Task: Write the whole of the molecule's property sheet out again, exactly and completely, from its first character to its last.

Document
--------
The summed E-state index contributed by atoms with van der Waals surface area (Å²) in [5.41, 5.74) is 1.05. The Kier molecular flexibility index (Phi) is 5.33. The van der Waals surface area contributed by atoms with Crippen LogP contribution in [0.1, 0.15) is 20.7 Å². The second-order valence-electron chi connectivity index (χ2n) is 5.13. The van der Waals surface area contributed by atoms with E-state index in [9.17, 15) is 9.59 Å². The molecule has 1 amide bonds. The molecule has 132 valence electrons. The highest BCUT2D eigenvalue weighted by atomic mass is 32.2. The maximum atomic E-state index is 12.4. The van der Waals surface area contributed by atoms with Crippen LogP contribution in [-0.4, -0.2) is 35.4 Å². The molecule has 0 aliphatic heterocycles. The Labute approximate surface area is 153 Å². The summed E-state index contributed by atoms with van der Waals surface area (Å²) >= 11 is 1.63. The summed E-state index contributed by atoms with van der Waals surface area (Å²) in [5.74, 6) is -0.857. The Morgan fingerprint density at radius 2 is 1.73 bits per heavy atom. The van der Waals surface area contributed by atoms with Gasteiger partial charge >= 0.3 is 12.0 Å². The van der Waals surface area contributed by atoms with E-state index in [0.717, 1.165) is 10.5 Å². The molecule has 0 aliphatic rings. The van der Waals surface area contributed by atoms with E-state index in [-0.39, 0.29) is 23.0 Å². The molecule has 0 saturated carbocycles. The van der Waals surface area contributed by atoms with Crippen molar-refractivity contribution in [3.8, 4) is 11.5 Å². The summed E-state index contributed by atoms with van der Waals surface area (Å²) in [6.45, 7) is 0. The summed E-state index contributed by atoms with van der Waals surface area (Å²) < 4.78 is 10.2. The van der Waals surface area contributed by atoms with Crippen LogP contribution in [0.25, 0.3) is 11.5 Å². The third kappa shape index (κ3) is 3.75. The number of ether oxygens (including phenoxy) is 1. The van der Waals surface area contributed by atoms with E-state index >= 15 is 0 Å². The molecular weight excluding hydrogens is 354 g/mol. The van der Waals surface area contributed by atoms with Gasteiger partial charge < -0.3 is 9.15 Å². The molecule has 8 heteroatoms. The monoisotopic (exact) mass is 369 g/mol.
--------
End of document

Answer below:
The summed E-state index contributed by atoms with van der Waals surface area (Å²) in [5.41, 5.74) is 1.05. The Kier molecular flexibility index (Phi) is 5.33. The van der Waals surface area contributed by atoms with Crippen LogP contribution in [0.1, 0.15) is 20.7 Å². The second-order valence-electron chi connectivity index (χ2n) is 5.13. The van der Waals surface area contributed by atoms with E-state index in [9.17, 15) is 9.59 Å². The molecule has 1 amide bonds. The molecule has 132 valence electrons. The highest BCUT2D eigenvalue weighted by atomic mass is 32.2. The maximum atomic E-state index is 12.4. The van der Waals surface area contributed by atoms with Crippen LogP contribution in [-0.4, -0.2) is 35.4 Å². The molecule has 0 aliphatic heterocycles. The Labute approximate surface area is 153 Å². The summed E-state index contributed by atoms with van der Waals surface area (Å²) >= 11 is 1.63. The summed E-state index contributed by atoms with van der Waals surface area (Å²) in [5.74, 6) is -0.857. The Morgan fingerprint density at radius 2 is 1.73 bits per heavy atom. The van der Waals surface area contributed by atoms with Gasteiger partial charge >= 0.3 is 12.0 Å². The van der Waals surface area contributed by atoms with E-state index in [0.717, 1.165) is 10.5 Å². The molecule has 0 aliphatic rings. The van der Waals surface area contributed by atoms with E-state index in [-0.39, 0.29) is 23.0 Å². The molecule has 0 saturated carbocycles. The van der Waals surface area contributed by atoms with Crippen molar-refractivity contribution in [3.8, 4) is 11.5 Å². The summed E-state index contributed by atoms with van der Waals surface area (Å²) in [6.45, 7) is 0. The summed E-state index contributed by atoms with van der Waals surface area (Å²) < 4.78 is 10.2. The van der Waals surface area contributed by atoms with Crippen LogP contribution in [0.25, 0.3) is 11.5 Å². The third kappa shape index (κ3) is 3.75. The number of ether oxygens (including phenoxy) is 1. The van der Waals surface area contributed by atoms with E-state index >= 15 is 0 Å². The molecular weight excluding hydrogens is 354 g/mol. The van der Waals surface area contributed by atoms with Gasteiger partial charge < -0.3 is 9.15 Å². The molecule has 8 heteroatoms. The monoisotopic (exact) mass is 369 g/mol.